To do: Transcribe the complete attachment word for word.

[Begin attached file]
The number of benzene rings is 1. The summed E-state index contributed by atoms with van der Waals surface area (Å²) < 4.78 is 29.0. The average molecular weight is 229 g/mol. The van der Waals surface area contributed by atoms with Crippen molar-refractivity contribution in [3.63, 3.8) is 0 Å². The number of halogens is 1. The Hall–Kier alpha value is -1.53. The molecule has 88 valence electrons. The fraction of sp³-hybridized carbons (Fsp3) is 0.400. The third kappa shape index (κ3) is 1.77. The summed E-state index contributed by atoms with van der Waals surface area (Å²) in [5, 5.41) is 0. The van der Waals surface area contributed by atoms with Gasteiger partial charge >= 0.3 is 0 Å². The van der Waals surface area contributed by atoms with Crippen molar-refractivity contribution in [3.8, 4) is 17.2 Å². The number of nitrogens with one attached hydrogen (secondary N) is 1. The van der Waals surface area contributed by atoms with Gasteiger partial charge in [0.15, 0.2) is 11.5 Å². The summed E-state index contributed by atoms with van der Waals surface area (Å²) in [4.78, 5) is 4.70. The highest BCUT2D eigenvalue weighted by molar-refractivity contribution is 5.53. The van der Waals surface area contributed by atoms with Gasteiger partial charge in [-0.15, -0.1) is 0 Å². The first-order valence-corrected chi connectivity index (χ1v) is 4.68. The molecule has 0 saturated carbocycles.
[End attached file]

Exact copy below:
The number of benzene rings is 1. The summed E-state index contributed by atoms with van der Waals surface area (Å²) < 4.78 is 29.0. The average molecular weight is 229 g/mol. The van der Waals surface area contributed by atoms with Crippen molar-refractivity contribution in [3.63, 3.8) is 0 Å². The number of halogens is 1. The Hall–Kier alpha value is -1.53. The molecule has 88 valence electrons. The fraction of sp³-hybridized carbons (Fsp3) is 0.400. The third kappa shape index (κ3) is 1.77. The summed E-state index contributed by atoms with van der Waals surface area (Å²) in [5, 5.41) is 0. The van der Waals surface area contributed by atoms with Gasteiger partial charge >= 0.3 is 0 Å². The van der Waals surface area contributed by atoms with Crippen molar-refractivity contribution in [3.8, 4) is 17.2 Å². The number of nitrogens with one attached hydrogen (secondary N) is 1. The van der Waals surface area contributed by atoms with Gasteiger partial charge in [0.15, 0.2) is 11.5 Å². The summed E-state index contributed by atoms with van der Waals surface area (Å²) in [4.78, 5) is 4.70. The highest BCUT2D eigenvalue weighted by molar-refractivity contribution is 5.53. The van der Waals surface area contributed by atoms with Gasteiger partial charge in [-0.15, -0.1) is 0 Å². The first-order valence-corrected chi connectivity index (χ1v) is 4.68. The molecule has 0 saturated carbocycles.